The shows the need for legislation to address how carriers use location information, said Senator Al Franken, a Minnesota Democrat who asked for the study. Franken's would require mobile carriers and app makers to get customer permission before collecting location information and before sharing it with other companies.
"I believe Americans have a fundamental right to privacy: to know what information is being collected about them and to be able to control whether or not that information is shared with third parties," Franken said in a statement. "And this report clearly shows that mobile industry companies often fail to respect that right, giving out consumers' location data without their knowledge or explicit consent."
Mobile customers can benefit from location-based services on smartphones, and mobile companies can use the data to increase advertising revenue and improve service, the GAO report said. And many mobile carriers and app providers have developed privacy policies. But they have "not consistently or clearly disclosed to consumers what the companies are doing with these data or which third parties they may share them with," the report added.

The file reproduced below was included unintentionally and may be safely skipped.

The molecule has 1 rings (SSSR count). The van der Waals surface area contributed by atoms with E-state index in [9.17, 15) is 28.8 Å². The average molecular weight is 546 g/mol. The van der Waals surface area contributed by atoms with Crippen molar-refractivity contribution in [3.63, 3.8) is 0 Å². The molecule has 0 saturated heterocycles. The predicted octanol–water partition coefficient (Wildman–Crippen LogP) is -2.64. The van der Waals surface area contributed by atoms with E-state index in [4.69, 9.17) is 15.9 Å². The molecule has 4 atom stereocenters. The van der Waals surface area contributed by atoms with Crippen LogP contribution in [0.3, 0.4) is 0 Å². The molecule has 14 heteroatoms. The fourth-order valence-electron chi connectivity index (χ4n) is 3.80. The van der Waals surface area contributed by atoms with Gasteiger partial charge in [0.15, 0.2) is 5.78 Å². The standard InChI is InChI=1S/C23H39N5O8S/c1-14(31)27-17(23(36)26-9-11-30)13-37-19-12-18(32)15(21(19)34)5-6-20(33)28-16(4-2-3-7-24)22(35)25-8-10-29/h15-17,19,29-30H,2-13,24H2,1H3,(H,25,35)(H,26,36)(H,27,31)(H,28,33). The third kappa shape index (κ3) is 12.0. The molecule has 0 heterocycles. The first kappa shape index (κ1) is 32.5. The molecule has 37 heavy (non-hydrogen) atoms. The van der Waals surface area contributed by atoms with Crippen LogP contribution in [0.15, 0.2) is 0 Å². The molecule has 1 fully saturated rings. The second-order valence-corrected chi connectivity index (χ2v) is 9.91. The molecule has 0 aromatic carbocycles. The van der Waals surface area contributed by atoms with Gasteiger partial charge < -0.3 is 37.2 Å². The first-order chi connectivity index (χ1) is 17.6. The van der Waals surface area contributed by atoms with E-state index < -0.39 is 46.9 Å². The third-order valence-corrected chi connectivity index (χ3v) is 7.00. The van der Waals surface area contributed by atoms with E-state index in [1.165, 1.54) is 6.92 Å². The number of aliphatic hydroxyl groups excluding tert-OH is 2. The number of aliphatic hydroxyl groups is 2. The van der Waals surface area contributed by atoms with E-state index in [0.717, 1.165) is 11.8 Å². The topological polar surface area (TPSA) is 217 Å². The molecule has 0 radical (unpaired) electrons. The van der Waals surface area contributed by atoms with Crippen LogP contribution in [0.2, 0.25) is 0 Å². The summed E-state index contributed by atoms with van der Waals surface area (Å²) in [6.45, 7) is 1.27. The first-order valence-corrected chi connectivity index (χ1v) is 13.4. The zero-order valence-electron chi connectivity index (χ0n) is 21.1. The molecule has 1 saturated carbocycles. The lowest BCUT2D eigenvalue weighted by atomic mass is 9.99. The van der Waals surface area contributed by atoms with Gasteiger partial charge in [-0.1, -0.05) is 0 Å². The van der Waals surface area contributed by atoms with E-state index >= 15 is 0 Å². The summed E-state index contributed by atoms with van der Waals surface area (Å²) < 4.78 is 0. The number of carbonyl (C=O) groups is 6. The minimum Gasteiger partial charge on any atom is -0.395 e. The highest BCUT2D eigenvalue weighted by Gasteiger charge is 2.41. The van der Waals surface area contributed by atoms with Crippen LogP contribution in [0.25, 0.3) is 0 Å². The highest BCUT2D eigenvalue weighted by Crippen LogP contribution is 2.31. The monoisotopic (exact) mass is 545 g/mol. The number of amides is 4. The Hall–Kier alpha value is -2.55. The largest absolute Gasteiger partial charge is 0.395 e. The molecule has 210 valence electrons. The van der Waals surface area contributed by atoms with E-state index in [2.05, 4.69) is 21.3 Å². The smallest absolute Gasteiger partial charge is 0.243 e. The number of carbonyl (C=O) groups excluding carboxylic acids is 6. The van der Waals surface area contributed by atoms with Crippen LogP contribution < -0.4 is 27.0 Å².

Privacy and industry groups have recommended location privacy practices, but those recommendations aren't consistently followed, the report said.
"We found that there aren't very many rules," Mark Goldstein, the GAO's director of physical infrastructure, said in a . "In many ways, this is still the Wild West of the electronic era. There's a lot of work that still needs to be done."